Among chapter two’s “The Main Features that Time Forgot” are British film noirs such as Daybreak (1948), starring Eric Portman, the British equivalent to Pierre Fresnay in the French Cinema Noirs of the Occupation period; My Brother’s Keeper (1948), featuring a very uncharacteristic Jack Warner pre-Dixon of Dock Green performance; the relatively little-known The Dark Man (1950); and Tiger in the Smoke (1956). Lesser known, but challenging, films also receive attention in this chapter, including work by well-known directors such as Robert Hamer’s The Spider and the Fly (1949) also starring Portman; Anthony Asquith’s The Woman in Question (1950), a British Rashomon; and Michael Winner’s The System (1964), featuring Oliver Reed, Jane Merrow, and David Hemmings. Other interesting examinations, such as one of Tony Hancock’s little-known second feature The Punch and Judy Man (1962), occur as well as films categorized as belonging to “The Wrong Genre” and subject to critical and audience misperception, such as Michael Reeves’s The Sorcerers (1967), David Hare’s Paris by Night (1988), as well as those “That Hardly Saw the Light” such as novelist Andrew Sinclair’s scripted and directed The Breaking of Bumbo (1970) that I once saw on BBC TV and whose well-remembered flaws are aptly noted by Gillett. Barney Platt-Mills’s follow up to Bronco Bullfrog (1970), Private Road (1971) also receives attention as the type of idiosyncratic film difficult to imagine now but definitely worth seeing as an alternative to the mainstream. Other chapters deal with television films that did get a theatrical release such as Bill Forsyth’s Comfort and Joy (1984), Channel Four’s No Surrender (1985) from Alan Bleasdale’s script (that I actually saw on VHS in America!) featuring Michael Angelis and Bernard Hill reteaming after the BBC TV series The Boys from the Blackstuff (1980) with the latter’s unemployed Yosser’s plaintive request “Gizza a job” grimly articulating Thatcher’s policies of planned redundancies, as well as fairly recent films that did not gain a general release and mostly remain unseen. Everything in this study is meticulously footnoted with internet and print source references.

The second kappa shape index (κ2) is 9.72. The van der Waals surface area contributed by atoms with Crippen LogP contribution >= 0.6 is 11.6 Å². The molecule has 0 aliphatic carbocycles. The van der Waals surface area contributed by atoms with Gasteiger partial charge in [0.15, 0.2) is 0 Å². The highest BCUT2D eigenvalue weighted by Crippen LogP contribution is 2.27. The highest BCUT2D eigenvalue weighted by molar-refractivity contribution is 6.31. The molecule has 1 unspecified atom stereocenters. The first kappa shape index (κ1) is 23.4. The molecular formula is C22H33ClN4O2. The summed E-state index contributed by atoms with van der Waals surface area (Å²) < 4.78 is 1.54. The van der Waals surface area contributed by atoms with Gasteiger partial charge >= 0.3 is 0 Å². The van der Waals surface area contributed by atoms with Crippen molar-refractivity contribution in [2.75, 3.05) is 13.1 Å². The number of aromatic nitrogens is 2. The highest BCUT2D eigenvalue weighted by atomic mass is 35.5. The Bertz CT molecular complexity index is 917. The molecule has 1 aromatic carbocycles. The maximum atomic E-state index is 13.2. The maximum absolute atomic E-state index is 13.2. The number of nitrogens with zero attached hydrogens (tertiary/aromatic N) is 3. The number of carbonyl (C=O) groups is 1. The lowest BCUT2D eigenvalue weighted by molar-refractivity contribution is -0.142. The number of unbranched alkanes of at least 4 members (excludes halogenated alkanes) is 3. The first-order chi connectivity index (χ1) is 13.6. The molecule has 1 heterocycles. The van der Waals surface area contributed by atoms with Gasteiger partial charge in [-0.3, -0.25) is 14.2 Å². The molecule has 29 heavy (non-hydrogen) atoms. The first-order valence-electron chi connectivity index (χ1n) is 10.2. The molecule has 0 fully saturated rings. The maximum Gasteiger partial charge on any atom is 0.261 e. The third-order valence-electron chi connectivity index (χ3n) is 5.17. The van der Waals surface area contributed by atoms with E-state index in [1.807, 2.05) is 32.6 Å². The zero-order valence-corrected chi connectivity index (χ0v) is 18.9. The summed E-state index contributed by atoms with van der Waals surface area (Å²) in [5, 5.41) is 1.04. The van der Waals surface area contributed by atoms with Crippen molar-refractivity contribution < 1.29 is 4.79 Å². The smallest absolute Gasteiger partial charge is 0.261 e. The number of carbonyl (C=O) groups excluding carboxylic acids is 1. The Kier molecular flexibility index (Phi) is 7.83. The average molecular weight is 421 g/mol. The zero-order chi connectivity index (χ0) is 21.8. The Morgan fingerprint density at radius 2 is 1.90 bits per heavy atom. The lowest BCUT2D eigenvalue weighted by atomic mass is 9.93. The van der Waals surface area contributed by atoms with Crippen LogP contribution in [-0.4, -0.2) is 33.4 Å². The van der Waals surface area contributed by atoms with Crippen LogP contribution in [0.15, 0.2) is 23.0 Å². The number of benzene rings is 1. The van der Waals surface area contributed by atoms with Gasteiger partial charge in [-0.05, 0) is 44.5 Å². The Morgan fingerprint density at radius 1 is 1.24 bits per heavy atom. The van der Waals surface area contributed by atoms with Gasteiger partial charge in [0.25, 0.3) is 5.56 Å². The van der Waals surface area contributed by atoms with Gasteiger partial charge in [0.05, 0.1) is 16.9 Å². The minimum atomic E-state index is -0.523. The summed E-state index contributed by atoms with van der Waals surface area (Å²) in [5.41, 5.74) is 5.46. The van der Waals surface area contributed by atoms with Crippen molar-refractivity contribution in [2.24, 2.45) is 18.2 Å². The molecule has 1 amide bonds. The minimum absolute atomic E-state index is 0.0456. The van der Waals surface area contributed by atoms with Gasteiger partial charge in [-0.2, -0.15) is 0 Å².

As Steve Chibnall documented in his 2009 study The British ‘B’ Film, England also had an equivalent to its Hollywood counterpart and chapter four examines the independent frame production Poet’s Pub (1949) whose title marks it as quintessentially English, along with John Harlow’s The Blue Parrot (1953). Among other films recently re-discovered is Ken Annakin’s 1950 Double Confession featuring Peter Lorre and William Hartnell and listed in chapter six’s category of “The Existential Film.” Also in this category is a film I saw once on the old ITV station TWW (Television Wales and the West) when former British director John Baxter was Programme Controller in the late 50s and 60s who ran many British films such as the formerly lost but recently (2016) re-discovered Welcome Mr. Washington (1944) as well as his own films such as Love on the Dole and The Common Touch (both 1941). This was There is Another Sun (1951), a fairground drama starring Laurence Harvey, Maxwell Reed, and Susan Shaw.
There is another category that Gillett does not cover: this is one that received a theatrical release and remains in the British Film Archive except for occasional screenings at the National Film Theatre. Directed by Lance Comfort with cinematography by Otto Heller starring Robert Newton, Simone Simon, and William Hartnell, Temptation Harbour (1947) is one of the most sought after British film noirs by those of us outside London who eagerly await a DVD release. Its current inaccessibility may be due to issues with the Georges Simeon Estate since it is based on one of his non-Inspector Maigret novels Newhaven-Dieppe (1947).
Gillett concludes in noting the fickle nature of fashion in every art form with film being no exception as witnessed by the 1933 suicide of silent film star Lilian Hall-Davies whose celebrated career was ruined by sound (189-190). His concluding sentences provide both a timely warning as well as a fitting testament to the validity of this book.
Films are testaments of their time, whether they are made by David Lean or the humblest `B’ film director. Our most useful contribution to the art of film is to ensure that works remain available, so that later generations can come to their own decisions about them. Their criteria will be different from ours, for that is how composers, writers, visual artists and filmmakers fall out of favor and are rediscovered. It is how culture evolves. (190-191)
Tony Williams is Professor and Area Head of Film Studies in the English Department of Southern Illinois University at Carbondale, Contributing Editor to Film International, author of James Jones: The Limits of Eternity (Rowman & Littlefield, 2016), and co-editor of Hong Kong Neo-Noir (Edinburgh UP, 2016).